Pérez is remarkably cynical—perhaps not unsurprisingly, given he's well connected and savvy enough to have survived prison for this long. He scoffs at John Grady's assertion he'll be OK because he's innocent, informing him innocence is a privilege for those with money. "You think there are no crimes without owners?" he asks rhetorically. "It is not a matter of finding. It is only a matter of choosing." If the corrupt authorities want to implicate John Grady, they will do so whether he's innocent or not. Emilio Pérez's harsh realism echoes the worldview of Dueña Alfonsa, who tells John Grady about her disillusionment with human nature. "Some people dont have a price ... What about those people?" John Grady asks Pérez. "Those people die," he responds. His message is clear: stiff-necked morality won't save someone in a world that doesn't value morality. This observation seems like it could have been uttered by Dueña Alfonsa.

In Chapter 2 of All the Pretty Horses, what is the meaning of Don Rocha's assertion that "there is no greater monster than reason"?

This statement is a veiled warning to John Grady, who, he implies, lives life by the (dangerous) powers of reason. How else could someone like John Grady think it would actually be acceptable to get involved with someone like Alejandra, an upper-class Mexican Catholic girl? By reasoning that love isn't restrained by things like nationality or social class, that's how. Before he makes this assertion, Don Rocha explains how prior to the Mexican Revolution bright young upper-class Mexicans came back from Europe "full of ideas"—that is, reason. This couldn't save them, however; many of them were killed during or after the revolution. The implication, thus, is John Grady's reasoning has gotten him into deep trouble.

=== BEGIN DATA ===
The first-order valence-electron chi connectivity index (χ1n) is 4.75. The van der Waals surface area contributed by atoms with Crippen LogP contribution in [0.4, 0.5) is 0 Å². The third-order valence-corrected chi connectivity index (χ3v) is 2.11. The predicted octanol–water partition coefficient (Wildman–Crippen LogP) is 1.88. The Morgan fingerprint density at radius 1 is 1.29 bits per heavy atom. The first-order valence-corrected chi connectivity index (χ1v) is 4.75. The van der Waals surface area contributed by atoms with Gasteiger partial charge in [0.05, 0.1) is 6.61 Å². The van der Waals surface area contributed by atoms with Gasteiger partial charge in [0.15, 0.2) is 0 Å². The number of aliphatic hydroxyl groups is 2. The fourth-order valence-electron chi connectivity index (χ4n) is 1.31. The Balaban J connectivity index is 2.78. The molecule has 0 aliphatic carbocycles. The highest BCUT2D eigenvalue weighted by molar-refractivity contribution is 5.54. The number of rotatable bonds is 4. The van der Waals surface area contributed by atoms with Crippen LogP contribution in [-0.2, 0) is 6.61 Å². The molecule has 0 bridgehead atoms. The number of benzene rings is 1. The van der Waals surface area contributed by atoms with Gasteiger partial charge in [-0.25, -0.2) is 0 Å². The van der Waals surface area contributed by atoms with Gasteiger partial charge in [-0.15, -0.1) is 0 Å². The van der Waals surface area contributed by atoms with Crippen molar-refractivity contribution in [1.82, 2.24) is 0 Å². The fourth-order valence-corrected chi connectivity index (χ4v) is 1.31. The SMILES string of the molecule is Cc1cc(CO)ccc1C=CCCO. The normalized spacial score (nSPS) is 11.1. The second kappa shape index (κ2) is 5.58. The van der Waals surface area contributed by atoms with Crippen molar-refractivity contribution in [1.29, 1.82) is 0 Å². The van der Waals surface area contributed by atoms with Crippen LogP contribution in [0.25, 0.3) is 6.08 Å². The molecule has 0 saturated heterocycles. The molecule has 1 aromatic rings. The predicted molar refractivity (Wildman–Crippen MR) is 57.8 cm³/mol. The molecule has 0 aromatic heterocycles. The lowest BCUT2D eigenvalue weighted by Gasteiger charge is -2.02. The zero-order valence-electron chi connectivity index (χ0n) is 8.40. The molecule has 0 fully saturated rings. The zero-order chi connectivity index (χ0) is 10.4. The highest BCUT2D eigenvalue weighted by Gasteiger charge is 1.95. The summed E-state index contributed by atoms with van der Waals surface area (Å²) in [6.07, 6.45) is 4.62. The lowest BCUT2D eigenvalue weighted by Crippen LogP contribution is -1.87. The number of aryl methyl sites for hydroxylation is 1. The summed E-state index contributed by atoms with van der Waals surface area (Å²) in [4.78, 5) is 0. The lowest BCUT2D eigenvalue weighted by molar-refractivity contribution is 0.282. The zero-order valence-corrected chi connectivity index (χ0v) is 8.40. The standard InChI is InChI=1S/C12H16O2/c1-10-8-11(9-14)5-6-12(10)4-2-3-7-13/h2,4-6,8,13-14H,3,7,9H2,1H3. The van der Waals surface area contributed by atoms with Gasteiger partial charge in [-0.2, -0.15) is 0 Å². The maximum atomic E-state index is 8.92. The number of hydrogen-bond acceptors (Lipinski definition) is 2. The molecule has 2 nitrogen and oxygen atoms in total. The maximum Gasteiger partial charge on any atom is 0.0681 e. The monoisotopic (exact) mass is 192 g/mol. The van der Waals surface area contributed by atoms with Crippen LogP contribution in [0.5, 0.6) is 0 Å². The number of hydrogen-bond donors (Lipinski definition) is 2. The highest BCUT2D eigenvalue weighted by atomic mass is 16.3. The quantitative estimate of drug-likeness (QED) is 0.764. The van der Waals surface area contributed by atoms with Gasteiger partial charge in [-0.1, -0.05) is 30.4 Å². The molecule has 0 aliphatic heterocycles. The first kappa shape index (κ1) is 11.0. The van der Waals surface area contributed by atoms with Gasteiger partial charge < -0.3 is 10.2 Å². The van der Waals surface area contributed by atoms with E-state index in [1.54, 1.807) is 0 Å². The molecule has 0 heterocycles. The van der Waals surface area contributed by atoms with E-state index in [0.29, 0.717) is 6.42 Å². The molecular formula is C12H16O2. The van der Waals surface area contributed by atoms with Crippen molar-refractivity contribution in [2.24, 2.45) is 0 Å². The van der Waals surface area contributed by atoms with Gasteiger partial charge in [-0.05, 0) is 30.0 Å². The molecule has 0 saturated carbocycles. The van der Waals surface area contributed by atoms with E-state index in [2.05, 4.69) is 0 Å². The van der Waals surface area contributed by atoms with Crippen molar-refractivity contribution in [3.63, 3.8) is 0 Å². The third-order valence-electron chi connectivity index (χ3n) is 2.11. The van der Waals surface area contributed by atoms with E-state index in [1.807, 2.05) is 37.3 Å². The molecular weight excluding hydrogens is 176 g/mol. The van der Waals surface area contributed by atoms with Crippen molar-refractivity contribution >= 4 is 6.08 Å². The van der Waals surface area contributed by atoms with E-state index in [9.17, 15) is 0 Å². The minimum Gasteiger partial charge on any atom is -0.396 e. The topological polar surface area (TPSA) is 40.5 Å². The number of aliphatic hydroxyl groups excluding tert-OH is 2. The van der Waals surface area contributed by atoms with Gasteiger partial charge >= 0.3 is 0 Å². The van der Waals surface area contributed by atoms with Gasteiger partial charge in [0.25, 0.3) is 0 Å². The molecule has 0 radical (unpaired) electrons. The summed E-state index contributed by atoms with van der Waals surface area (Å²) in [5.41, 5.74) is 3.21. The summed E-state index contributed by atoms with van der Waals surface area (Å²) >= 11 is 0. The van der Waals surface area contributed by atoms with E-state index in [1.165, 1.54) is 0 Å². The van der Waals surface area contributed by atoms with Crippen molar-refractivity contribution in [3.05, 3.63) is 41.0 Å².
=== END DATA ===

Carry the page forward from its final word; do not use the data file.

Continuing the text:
In Chapter 2 of All the Pretty Horses, what effect does John Grady's work mating Don Rocha's stallion have on the story?

John Grady's work mating the stallion with the mares takes the sexual tension in the story into overdrive and foreshadows a romantic encounter with Alejandra. The stallion is described as "lathered and dripping and half crazed," and John Grady rides him—bareback, we are told—with "the smell of the mare on him and the veins pulsing under the wet hide." The innuendo here is so thick it practically leaps off the page; if he weren't describing horses, McCarthy might rightly be said to be writing erotica. So when John Grady runs into Alejandra "in this condition," the reader gets the impression that the intensity of John Grady's passion for her has become nearly intolerable. It seems inevitable the two of them will be involved sexually in the near future.